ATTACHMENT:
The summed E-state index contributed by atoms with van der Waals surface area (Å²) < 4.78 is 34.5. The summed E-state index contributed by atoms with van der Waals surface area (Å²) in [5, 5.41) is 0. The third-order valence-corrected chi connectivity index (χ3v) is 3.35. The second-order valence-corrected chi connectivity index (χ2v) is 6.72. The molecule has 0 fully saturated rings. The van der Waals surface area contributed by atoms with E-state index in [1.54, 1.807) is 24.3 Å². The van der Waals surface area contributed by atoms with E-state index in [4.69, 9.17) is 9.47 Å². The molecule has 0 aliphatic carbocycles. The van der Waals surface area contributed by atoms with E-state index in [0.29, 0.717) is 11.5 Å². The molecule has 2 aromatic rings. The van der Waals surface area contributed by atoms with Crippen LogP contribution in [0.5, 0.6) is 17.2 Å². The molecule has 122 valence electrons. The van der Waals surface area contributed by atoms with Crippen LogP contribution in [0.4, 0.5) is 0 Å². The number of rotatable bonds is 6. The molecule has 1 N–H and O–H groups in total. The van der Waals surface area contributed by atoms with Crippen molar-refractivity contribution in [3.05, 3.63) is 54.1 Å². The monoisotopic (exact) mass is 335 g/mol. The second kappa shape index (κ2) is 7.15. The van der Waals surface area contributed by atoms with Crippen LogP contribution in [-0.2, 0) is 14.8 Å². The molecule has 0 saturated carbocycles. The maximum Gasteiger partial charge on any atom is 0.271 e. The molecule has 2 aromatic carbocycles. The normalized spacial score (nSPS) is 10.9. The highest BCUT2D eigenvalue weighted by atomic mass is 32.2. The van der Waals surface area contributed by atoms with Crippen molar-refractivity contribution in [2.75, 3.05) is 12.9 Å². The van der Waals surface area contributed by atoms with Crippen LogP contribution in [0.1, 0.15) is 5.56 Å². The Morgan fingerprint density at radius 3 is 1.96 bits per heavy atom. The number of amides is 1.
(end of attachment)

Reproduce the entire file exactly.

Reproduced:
The summed E-state index contributed by atoms with van der Waals surface area (Å²) < 4.78 is 34.5. The summed E-state index contributed by atoms with van der Waals surface area (Å²) in [5, 5.41) is 0. The third-order valence-corrected chi connectivity index (χ3v) is 3.35. The second-order valence-corrected chi connectivity index (χ2v) is 6.72. The molecule has 0 fully saturated rings. The van der Waals surface area contributed by atoms with E-state index in [1.54, 1.807) is 24.3 Å². The van der Waals surface area contributed by atoms with E-state index in [4.69, 9.17) is 9.47 Å². The molecule has 0 aliphatic carbocycles. The van der Waals surface area contributed by atoms with E-state index in [0.29, 0.717) is 11.5 Å². The molecule has 2 aromatic rings. The van der Waals surface area contributed by atoms with Crippen LogP contribution in [0.5, 0.6) is 17.2 Å². The molecule has 122 valence electrons. The van der Waals surface area contributed by atoms with Crippen LogP contribution in [0.4, 0.5) is 0 Å². The number of rotatable bonds is 6. The molecule has 1 N–H and O–H groups in total. The van der Waals surface area contributed by atoms with Crippen molar-refractivity contribution in [3.05, 3.63) is 54.1 Å². The monoisotopic (exact) mass is 335 g/mol. The second kappa shape index (κ2) is 7.15. The van der Waals surface area contributed by atoms with Crippen LogP contribution in [-0.2, 0) is 14.8 Å². The molecule has 0 saturated carbocycles. The maximum Gasteiger partial charge on any atom is 0.271 e. The molecule has 2 aromatic carbocycles. The normalized spacial score (nSPS) is 10.9. The highest BCUT2D eigenvalue weighted by atomic mass is 32.2. The van der Waals surface area contributed by atoms with Crippen molar-refractivity contribution in [2.75, 3.05) is 12.9 Å². The van der Waals surface area contributed by atoms with Crippen LogP contribution in [0.1, 0.15) is 5.56 Å². The Morgan fingerprint density at radius 3 is 1.96 bits per heavy atom. The number of amides is 1.